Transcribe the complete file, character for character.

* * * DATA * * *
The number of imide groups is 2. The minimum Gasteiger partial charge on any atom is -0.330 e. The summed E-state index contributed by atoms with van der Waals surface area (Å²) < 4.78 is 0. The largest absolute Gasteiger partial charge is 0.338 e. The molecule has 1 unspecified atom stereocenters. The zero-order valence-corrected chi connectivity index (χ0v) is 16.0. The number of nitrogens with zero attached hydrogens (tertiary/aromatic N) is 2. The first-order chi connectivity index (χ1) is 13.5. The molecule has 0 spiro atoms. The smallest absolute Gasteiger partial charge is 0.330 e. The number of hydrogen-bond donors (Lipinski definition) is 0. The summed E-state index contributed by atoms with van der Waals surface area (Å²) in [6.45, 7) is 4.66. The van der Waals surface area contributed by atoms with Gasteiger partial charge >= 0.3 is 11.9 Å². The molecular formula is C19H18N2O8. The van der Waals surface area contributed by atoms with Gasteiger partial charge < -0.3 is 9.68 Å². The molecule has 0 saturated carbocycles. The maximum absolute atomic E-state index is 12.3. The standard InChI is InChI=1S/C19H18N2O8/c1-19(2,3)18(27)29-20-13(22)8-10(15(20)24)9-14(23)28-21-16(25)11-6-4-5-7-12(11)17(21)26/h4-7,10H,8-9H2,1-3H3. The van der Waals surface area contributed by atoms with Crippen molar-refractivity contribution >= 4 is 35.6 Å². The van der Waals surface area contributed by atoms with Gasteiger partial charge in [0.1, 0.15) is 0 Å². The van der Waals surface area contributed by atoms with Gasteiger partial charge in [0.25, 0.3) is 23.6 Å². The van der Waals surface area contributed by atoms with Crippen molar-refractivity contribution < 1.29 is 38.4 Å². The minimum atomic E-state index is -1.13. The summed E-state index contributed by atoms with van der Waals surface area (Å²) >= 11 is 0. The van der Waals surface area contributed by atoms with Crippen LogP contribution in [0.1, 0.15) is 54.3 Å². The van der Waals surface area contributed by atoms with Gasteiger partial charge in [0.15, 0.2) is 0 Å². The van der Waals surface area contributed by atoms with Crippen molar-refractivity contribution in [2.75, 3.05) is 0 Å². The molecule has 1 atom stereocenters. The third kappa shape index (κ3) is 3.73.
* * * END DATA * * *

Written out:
The number of imide groups is 2. The minimum Gasteiger partial charge on any atom is -0.330 e. The summed E-state index contributed by atoms with van der Waals surface area (Å²) < 4.78 is 0. The largest absolute Gasteiger partial charge is 0.338 e. The molecule has 1 unspecified atom stereocenters. The zero-order valence-corrected chi connectivity index (χ0v) is 16.0. The number of nitrogens with zero attached hydrogens (tertiary/aromatic N) is 2. The first-order chi connectivity index (χ1) is 13.5. The molecule has 0 spiro atoms. The smallest absolute Gasteiger partial charge is 0.330 e. The number of hydrogen-bond donors (Lipinski definition) is 0. The summed E-state index contributed by atoms with van der Waals surface area (Å²) in [6.45, 7) is 4.66. The van der Waals surface area contributed by atoms with Gasteiger partial charge >= 0.3 is 11.9 Å². The molecular formula is C19H18N2O8. The van der Waals surface area contributed by atoms with Gasteiger partial charge < -0.3 is 9.68 Å². The molecule has 0 saturated carbocycles. The maximum absolute atomic E-state index is 12.3. The standard InChI is InChI=1S/C19H18N2O8/c1-19(2,3)18(27)29-20-13(22)8-10(15(20)24)9-14(23)28-21-16(25)11-6-4-5-7-12(11)17(21)26/h4-7,10H,8-9H2,1-3H3. The van der Waals surface area contributed by atoms with Crippen molar-refractivity contribution >= 4 is 35.6 Å². The van der Waals surface area contributed by atoms with Gasteiger partial charge in [0.1, 0.15) is 0 Å². The van der Waals surface area contributed by atoms with Gasteiger partial charge in [0.25, 0.3) is 23.6 Å². The van der Waals surface area contributed by atoms with Crippen molar-refractivity contribution < 1.29 is 38.4 Å². The minimum atomic E-state index is -1.13. The summed E-state index contributed by atoms with van der Waals surface area (Å²) >= 11 is 0. The van der Waals surface area contributed by atoms with Crippen LogP contribution in [0.1, 0.15) is 54.3 Å². The van der Waals surface area contributed by atoms with Gasteiger partial charge in [0.15, 0.2) is 0 Å². The van der Waals surface area contributed by atoms with Crippen molar-refractivity contribution in [2.75, 3.05) is 0 Å². The molecule has 1 atom stereocenters. The third kappa shape index (κ3) is 3.73.